Airspy HF+ Discovery & Spurious Signals – Much Ado about Nothing

Worst case: Those very few and low-level spurious signals of the “Discovery” disappear completely in the atmospheric noise after you connect an antenna – leaving even faintest stations in the clear.

There had been some discussion about the “real” performance of the brand new Airspy HF+ “Discovery”. It is not only my experience that this great little SDR is a perfect performer at a ridiculous low price.

The discussion focuses on “spurious signals”. I measured them with the Winradio SIGMA as spectrum analyzer, compared it to the two past Airspy HF+ models, plus Discovery, and did some work on how this effect might touch reception.

The result is clear: this discussion in the Ivory Tower is “Much Ado about Nothing”. You may read more about method & findings, with many diagrams, in this PDF.


  • Pingback: Testing for Spurious Signals on the Airspy HF+ Discovery

  • Hi Nils, great article as usual. I suppose that band noise adds nature’s own dithering to any sdr, perhaps why some sdrs perform as well as they do on hf, better than their specs might suggest. Will have to look at the sdrs here and see how they fare as far as spurs.

  • Hi, Nils.

    I found your article very interesting and wanted to do something similar. I bought a Discovery recently, and it looks nice in SDR#, but won’t run with SpectrumSpy or RTL_Power. The SDR# is the only software that it runs with and that was a real pain.

    I pretty much only want to run scans over the full range of different SDRs. And to compare specific regions of the electromagnetic spectrum from multiple sensors. Is it too much to ask for a utility that dumps ALL the data to disk as is comes in? Or send it to my program to process? Oh well.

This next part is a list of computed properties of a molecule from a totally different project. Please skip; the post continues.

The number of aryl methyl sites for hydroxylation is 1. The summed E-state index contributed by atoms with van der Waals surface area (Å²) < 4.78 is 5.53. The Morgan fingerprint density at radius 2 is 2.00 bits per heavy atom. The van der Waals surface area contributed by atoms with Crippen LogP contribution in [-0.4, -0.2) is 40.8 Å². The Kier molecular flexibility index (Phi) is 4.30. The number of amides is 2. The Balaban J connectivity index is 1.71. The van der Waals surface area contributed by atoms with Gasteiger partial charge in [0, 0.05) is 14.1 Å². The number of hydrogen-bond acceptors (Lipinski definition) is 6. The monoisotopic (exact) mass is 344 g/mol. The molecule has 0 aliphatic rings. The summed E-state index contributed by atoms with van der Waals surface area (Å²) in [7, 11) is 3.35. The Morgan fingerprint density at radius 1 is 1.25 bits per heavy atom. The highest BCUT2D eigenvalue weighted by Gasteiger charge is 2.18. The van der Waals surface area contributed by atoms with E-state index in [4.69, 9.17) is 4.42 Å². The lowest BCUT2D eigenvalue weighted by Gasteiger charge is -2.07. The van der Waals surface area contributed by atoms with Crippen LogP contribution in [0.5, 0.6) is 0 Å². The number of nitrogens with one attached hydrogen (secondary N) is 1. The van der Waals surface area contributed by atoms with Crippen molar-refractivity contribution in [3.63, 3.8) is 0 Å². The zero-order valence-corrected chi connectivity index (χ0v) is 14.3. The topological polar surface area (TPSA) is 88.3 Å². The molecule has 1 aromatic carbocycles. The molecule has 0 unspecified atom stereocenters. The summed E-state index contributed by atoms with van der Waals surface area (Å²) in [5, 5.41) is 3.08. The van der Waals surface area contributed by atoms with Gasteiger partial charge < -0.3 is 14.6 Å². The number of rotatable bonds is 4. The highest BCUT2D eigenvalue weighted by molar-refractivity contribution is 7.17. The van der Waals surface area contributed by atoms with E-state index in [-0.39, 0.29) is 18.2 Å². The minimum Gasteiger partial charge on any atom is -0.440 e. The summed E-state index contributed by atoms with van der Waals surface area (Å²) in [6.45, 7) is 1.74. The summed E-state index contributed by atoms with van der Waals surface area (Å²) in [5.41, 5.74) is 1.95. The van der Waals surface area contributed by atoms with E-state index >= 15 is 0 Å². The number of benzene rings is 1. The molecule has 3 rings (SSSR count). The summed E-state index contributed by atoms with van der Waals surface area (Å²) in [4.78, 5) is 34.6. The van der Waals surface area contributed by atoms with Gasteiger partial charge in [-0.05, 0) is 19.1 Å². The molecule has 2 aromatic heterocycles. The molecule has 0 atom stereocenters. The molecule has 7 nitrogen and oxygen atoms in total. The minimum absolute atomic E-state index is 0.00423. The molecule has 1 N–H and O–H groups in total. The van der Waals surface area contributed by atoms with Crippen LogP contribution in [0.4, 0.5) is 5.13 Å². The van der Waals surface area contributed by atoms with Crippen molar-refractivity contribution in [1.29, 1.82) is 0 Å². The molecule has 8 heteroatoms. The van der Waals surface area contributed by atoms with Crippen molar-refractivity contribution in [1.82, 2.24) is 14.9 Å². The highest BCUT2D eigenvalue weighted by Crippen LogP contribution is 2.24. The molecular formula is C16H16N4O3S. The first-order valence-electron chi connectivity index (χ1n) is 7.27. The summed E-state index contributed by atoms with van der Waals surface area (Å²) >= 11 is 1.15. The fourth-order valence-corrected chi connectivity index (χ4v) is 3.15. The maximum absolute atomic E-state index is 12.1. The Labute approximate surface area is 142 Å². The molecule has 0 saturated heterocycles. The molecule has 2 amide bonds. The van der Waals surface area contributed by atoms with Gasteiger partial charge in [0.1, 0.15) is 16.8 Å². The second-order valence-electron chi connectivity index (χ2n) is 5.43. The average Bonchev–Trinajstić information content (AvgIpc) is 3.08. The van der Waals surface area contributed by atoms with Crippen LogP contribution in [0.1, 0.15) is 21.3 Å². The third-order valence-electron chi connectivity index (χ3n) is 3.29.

Would you like another one? I can send it to you. It is worthless to me. $185 down the drain. Maybe you can put it to good use.


    • Hi, Richard – if I understood you right, you blame a software, not the Discovery, not being able to do some things (scanning) which neither the software, nor the hardware promised to do. Hmmmh. Software SDRC V3 by Simon Brown might be the multi-sensor, multi-instance software you have in mind. I use it successfully with many SDRs, among them also the Discovery. Alas, I don‘t know if it is already supporting the old fashioned art of scanning, because I don’t use this technique.
      73 Nils, DK8OK

      • Nils,

        No, I am blaming the disorganized state of the SDR community. People are wasting huge amounts of time just getting these things installed and working, let alone used for any purpose. I cannot condemn a group for how they relate socially or their inefficiency, but it seems a shame to have such intelligent and creative people spending weeks and months to do simple things.

        As for promises, the materials posted on the web to “sell” the device list software that you can use. They even say they are writing their own and making progress. But “Oh, this does not work in this case”, or “We don’t think it is very good at that, so did not bother”. So it is a false promise and misleading.

        I am just very tired. If it is any consolation, NASA and similar organizations are in worse shape. The Internet as a whole is in terrible shape because large groups cannot work together efficiently.

        It would be nice if all the software I see recommended would work with all the devices. I really don’t want to go back to writing device drivers and basic mathematics. I guess “Software Defined Radio ” still has a few decades to learn how to organize an industry.


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